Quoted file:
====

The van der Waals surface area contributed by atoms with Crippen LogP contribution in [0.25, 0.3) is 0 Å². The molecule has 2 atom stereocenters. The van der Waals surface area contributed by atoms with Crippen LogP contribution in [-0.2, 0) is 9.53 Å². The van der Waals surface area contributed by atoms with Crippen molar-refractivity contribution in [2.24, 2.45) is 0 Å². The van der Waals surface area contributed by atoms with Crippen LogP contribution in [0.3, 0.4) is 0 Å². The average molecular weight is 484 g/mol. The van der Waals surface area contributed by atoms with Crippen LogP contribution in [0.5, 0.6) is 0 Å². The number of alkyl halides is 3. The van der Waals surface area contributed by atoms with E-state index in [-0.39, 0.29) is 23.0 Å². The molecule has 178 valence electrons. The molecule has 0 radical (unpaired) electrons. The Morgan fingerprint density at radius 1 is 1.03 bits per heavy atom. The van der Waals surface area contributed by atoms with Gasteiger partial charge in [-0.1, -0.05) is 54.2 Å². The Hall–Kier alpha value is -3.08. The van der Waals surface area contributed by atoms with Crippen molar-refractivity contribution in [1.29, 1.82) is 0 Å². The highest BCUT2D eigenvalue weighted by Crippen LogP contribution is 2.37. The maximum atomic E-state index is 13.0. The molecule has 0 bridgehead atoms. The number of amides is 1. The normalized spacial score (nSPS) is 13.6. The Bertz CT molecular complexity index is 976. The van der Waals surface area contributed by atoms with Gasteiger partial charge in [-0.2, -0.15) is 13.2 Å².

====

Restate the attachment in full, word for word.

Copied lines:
The van der Waals surface area contributed by atoms with Crippen LogP contribution in [0.25, 0.3) is 0 Å². The molecule has 2 atom stereocenters. The van der Waals surface area contributed by atoms with Crippen LogP contribution in [-0.2, 0) is 9.53 Å². The van der Waals surface area contributed by atoms with Crippen molar-refractivity contribution in [2.24, 2.45) is 0 Å². The van der Waals surface area contributed by atoms with Crippen LogP contribution in [0.3, 0.4) is 0 Å². The average molecular weight is 484 g/mol. The van der Waals surface area contributed by atoms with Crippen LogP contribution in [0.5, 0.6) is 0 Å². The number of alkyl halides is 3. The van der Waals surface area contributed by atoms with E-state index in [-0.39, 0.29) is 23.0 Å². The molecule has 178 valence electrons. The molecule has 0 radical (unpaired) electrons. The Morgan fingerprint density at radius 1 is 1.03 bits per heavy atom. The van der Waals surface area contributed by atoms with Gasteiger partial charge in [-0.1, -0.05) is 54.2 Å². The Hall–Kier alpha value is -3.08. The van der Waals surface area contributed by atoms with Crippen molar-refractivity contribution in [1.29, 1.82) is 0 Å². The highest BCUT2D eigenvalue weighted by Crippen LogP contribution is 2.37. The maximum atomic E-state index is 13.0. The molecule has 0 bridgehead atoms. The number of amides is 1. The normalized spacial score (nSPS) is 13.6. The Bertz CT molecular complexity index is 976. The van der Waals surface area contributed by atoms with Gasteiger partial charge in [-0.2, -0.15) is 13.2 Å².